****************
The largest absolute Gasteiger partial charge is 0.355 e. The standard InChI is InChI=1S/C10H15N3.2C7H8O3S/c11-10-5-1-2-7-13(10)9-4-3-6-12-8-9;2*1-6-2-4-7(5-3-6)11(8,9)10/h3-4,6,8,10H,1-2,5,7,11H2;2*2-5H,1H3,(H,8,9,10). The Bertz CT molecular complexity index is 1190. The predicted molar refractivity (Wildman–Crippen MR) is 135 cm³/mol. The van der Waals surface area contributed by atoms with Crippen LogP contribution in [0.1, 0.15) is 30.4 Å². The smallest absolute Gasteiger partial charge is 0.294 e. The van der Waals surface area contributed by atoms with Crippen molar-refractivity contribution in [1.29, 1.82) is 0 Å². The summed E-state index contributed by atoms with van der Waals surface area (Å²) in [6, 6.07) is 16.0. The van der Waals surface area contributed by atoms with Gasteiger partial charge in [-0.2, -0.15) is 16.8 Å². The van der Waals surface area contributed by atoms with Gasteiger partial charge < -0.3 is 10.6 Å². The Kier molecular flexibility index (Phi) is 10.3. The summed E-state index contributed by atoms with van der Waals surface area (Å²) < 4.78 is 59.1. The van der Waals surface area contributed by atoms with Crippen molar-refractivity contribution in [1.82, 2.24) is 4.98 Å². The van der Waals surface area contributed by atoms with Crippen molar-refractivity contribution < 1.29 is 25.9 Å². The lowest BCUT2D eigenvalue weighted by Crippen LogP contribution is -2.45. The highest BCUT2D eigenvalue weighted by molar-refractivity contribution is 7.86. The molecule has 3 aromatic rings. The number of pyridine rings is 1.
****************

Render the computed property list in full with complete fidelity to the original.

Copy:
The largest absolute Gasteiger partial charge is 0.355 e. The standard InChI is InChI=1S/C10H15N3.2C7H8O3S/c11-10-5-1-2-7-13(10)9-4-3-6-12-8-9;2*1-6-2-4-7(5-3-6)11(8,9)10/h3-4,6,8,10H,1-2,5,7,11H2;2*2-5H,1H3,(H,8,9,10). The Bertz CT molecular complexity index is 1190. The predicted molar refractivity (Wildman–Crippen MR) is 135 cm³/mol. The van der Waals surface area contributed by atoms with Crippen LogP contribution in [0.1, 0.15) is 30.4 Å². The smallest absolute Gasteiger partial charge is 0.294 e. The van der Waals surface area contributed by atoms with Crippen molar-refractivity contribution in [1.29, 1.82) is 0 Å². The summed E-state index contributed by atoms with van der Waals surface area (Å²) in [6, 6.07) is 16.0. The van der Waals surface area contributed by atoms with Gasteiger partial charge in [-0.2, -0.15) is 16.8 Å². The van der Waals surface area contributed by atoms with Gasteiger partial charge < -0.3 is 10.6 Å². The Kier molecular flexibility index (Phi) is 10.3. The summed E-state index contributed by atoms with van der Waals surface area (Å²) < 4.78 is 59.1. The van der Waals surface area contributed by atoms with Crippen molar-refractivity contribution in [1.82, 2.24) is 4.98 Å². The van der Waals surface area contributed by atoms with Crippen molar-refractivity contribution < 1.29 is 25.9 Å². The lowest BCUT2D eigenvalue weighted by Crippen LogP contribution is -2.45. The highest BCUT2D eigenvalue weighted by molar-refractivity contribution is 7.86. The molecule has 3 aromatic rings. The number of pyridine rings is 1.